When selecting firms to apply to for the summer, my principal consideration was a firm’s commitment to its pro bono practice. MoFo stood out in that regard—both on paper and while speaking with different attorneys during the interview process. I was glad to find this commitment echoed throughout my experience in MoFo’s summer program. Even as a summer associate, I found a wealth of opportunities to serve pro bono clients and engage with important social causes.
One pro bono assignment I had the opportunity to work on was a research project for FreeFrom, a national organization whose mission is to dismantle the nexus between intimate partner violence and financial insecurity. Working with the organization, I learned that the number one obstacle to a survivor’s long-term safety is financial insecurity (the CDC estimates that the lifetime cost per female survivor in the United States is $103,767). FreeFrom aims to create pathways to financial security and long-term safety for survivors of intimate partner violence, in part through promoting the passage of policies across the United States that support survivors’ financial security.
During my summer with MoFo, I helped by researching state-level policies for FreeFrom’s National Survivor Financial Security Policy Map and Scorecard, an interactive online map that both outlines each state’s existing laws impacting a survivor’s ability to build and maintain financial security and provides state-specific policy recommendations.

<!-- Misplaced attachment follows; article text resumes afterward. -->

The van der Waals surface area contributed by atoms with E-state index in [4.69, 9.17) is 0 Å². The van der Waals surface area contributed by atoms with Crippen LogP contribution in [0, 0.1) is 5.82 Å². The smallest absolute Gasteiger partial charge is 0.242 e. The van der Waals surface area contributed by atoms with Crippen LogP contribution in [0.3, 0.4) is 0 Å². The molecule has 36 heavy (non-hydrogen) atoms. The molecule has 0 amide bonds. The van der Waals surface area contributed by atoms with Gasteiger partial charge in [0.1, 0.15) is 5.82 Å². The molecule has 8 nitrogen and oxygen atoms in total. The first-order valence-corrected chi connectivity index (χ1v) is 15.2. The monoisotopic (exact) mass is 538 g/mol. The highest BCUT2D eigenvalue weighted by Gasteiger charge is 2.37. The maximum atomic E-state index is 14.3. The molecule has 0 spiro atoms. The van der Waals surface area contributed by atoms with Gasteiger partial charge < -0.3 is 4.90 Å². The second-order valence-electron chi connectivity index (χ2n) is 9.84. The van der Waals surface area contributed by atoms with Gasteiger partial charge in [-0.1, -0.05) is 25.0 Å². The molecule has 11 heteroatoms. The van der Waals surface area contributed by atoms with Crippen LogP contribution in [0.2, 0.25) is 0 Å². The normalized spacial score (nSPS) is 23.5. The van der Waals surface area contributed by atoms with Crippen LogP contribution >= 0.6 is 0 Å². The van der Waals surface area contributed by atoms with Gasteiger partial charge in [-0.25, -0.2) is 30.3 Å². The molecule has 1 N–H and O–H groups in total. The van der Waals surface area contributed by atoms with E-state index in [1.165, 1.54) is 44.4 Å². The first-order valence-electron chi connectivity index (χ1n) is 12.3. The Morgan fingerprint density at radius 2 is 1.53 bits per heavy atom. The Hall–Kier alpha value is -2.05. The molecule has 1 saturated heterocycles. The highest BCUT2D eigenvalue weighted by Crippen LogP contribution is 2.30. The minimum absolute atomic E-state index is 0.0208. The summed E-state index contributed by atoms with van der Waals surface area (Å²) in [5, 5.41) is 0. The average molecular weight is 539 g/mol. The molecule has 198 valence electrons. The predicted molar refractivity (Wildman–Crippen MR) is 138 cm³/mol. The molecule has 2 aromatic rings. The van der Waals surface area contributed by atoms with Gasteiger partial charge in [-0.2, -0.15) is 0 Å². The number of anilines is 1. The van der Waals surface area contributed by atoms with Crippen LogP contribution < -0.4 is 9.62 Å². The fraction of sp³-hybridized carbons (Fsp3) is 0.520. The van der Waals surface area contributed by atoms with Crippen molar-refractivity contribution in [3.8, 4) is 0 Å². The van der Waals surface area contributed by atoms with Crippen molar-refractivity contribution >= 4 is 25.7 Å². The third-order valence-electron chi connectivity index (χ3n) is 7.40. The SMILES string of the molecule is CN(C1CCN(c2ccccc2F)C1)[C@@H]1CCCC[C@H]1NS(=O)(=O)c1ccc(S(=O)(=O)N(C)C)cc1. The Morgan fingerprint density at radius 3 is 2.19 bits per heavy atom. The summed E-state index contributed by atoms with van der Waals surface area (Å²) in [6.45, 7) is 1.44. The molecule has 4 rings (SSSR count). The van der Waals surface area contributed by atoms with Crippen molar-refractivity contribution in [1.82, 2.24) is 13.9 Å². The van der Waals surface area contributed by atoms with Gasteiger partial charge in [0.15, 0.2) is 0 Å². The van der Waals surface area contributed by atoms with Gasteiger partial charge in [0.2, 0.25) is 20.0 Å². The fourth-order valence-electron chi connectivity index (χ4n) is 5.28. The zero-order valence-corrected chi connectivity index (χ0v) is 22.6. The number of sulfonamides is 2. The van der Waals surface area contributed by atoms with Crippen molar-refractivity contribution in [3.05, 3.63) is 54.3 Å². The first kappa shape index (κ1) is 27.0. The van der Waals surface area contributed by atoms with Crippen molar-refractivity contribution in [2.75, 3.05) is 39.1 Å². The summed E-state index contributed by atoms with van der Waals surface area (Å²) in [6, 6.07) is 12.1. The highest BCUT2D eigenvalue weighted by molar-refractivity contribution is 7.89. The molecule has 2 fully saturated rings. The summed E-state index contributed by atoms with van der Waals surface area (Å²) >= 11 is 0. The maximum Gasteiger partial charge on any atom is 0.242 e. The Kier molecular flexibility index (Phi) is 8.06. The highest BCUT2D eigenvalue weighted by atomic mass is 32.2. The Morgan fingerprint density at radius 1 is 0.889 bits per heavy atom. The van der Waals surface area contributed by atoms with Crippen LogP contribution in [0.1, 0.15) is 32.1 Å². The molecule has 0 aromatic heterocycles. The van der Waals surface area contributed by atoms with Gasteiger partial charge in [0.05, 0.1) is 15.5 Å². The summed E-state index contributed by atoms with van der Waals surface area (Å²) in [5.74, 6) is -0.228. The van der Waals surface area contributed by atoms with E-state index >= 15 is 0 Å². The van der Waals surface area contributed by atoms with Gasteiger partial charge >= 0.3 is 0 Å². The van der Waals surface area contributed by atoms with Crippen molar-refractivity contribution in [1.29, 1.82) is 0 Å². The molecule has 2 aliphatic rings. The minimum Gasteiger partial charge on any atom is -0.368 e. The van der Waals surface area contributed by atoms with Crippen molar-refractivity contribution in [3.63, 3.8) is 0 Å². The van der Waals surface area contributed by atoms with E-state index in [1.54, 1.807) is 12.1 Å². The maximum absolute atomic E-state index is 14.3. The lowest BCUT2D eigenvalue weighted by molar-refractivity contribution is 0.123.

Through this work, I was able to leverage the legal research skills I’d developed in law school to assess existing state policies in various areas, such as reproductive justice, support for immigrant and undocumented survivors, and rental protections for survivors. It was a great experience—not only because I got to use my skill set to support an organization whose work I truly believe in, but also because I was supported and guided by passionate MoFo lawyers while doing so.
In addition to the research project for FreeFrom, I participated in two Deferred Action for Childhood Arrival (DACA) clinics, where I helped DACA recipients complete and file their applications to renew their protection. I also had the opportunity to work with my partner mentor, Jennifer Taylor, on a pro bono trademark matter for a scholarship fund aimed at advancing equity and diversity within the legal profession—I even got to help file the response we drafted with the Patent and Trademark Office.
My summer at MoFo was full of experiences I will not forget—like getting absolutely soaked as waves splashed onto the catamaran that took us around the San Francisco Bay; finding thoughtful and inspiring mentors in Lara McDonough (my associate mentor), Julie Nicholson (my work coordinator), and Jennifer Taylor (my partner mentor); and working every day in an office where I could look out the window and see a beautiful view of the Bay Bridge.
But the experience that sticks most was the opportunity to engage with important pro bono work that felt meaningful to me. That is the experience that makes me most excited to return to MoFo and to begin my career as a lawyer.